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Harold Shipman

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Patients dying at a high rate

The local undertaker noticed that Dr Shipman’s patients seemed to be dying at an unusually high rate, and exhibited similar poses in death; most were fully clothed and usually sitting up or reclining on a sofa. He was concerned enough to approach Shipman about this directly, who reassured him that there was nothing to be worried about. Later, another medical colleague, Dr Susan Booth, also found the similarity disturbing and the local coroner’s office were alerted. They in turn contacted the police.
A covert investigation followed but Shipman was cleared, as it appeared that his records were in order. The inquiry failed to contact the General Medical Council, or check criminal records, which would have yielded evidence of Shipman’s previous record. Later, a more thorough investigation revealed that Shipman altered the medical records of his patients to corroborate their causes of death.

Hiding behind his status as a caring, family doctor, it is almost impossible to establish exactly when Shipman began killing his patients, or indeed exactly how many died at his hands, and his denial of all charges did nothing to assist the authorities. Indeed, his killing spree was only brought to an end thanks to the determination of Angela Woodruff, the daughter of one of his victims, who refused to accept the explanations given for her mother’s death.
Kathleen Grundy, an active, wealthy 81-year-old widow, was found dead in her home on 24 June 1998, following an earlier visit by Shipman. Woodruff was advised by Shipman that an autopsy was not required, and Kathleen Grundy was buried in accordance with her daughter’s wishes.
Woodruff was a solicitor, and had always handled her mother’s affairs, so it was with some surprise that she discovered that another will existed, leaving the bulk of her mother’s estate to Dr Shipman. Woodruff was convinced the document was a forgery and that Shipman had murdered her mother, forging the will to benefit from her death. She alerted the local police, where Detective Superintendent Bernard Postles quickly came to the same conclusion on examination of the evidence.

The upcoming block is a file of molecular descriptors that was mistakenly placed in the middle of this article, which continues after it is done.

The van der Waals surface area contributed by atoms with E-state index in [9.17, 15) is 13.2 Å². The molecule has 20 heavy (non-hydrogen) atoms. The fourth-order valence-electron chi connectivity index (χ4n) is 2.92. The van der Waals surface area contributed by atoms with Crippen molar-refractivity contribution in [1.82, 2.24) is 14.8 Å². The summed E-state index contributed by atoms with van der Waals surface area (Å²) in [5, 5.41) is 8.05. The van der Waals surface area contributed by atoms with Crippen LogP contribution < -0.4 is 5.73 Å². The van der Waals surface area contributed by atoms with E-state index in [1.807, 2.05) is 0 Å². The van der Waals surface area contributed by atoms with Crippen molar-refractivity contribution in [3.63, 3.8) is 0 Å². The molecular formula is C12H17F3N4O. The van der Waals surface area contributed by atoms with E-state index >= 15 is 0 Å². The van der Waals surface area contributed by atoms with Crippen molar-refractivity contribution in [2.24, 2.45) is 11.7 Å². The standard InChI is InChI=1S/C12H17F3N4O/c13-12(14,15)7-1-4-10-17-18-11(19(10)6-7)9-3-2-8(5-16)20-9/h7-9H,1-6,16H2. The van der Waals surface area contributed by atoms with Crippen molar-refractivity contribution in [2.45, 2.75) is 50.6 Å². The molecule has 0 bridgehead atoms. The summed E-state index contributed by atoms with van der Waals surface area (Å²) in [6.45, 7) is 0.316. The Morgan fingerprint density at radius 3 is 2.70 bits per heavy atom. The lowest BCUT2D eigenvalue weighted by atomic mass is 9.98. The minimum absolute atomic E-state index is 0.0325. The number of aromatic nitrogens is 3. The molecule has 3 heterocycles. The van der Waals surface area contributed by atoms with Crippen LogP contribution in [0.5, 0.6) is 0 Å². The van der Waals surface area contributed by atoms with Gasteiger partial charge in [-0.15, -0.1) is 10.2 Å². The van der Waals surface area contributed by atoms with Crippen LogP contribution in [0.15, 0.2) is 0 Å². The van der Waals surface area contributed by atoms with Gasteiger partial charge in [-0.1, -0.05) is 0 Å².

Kathleen Grundy’s body was exhumed, and a post-mortem revealed that she had died of a morphine overdose, administered within three hours of her death, precisely within the timeframe of Shipman’s visit to her. Shipman’s home was raided, yielding medical records, an odd collection of jewellery, and an old typewriter which proved to be the instrument upon which Grundy’s forged will had been produced.
It was immediately apparent to the police, from the medical records seized, that the case would extend further than the single death in question, and priority was given to those deaths it would be most productive to investigate, namely victims who had not been cremated, and who had died following a home visit by Shipman, which were given priority.
Shipman had urged families to cremate their relatives in a large number of cases, stressing that no further investigation of their deaths was necessary, even in instances where these relatives had died of causes previously unknown to the families. In situations where they did raise questions, Shipman would provide computerised medical notes that corroborated his cause of death pronouncements.
Police later established that Shipman would, in most cases, alter these medical notes directly after killing the patient, to ensure that his account matched the historical records. What Shipman had failed to grasp was that each alteration of the records would be time stamped by the computer, enabling police to ascertain exactly which records had been altered.
Following extensive investigations, which included numerous exhumations and autopsies, the police charged Shipman with 15 individual counts of murder on 7 September 1998, as well as one count of forgery.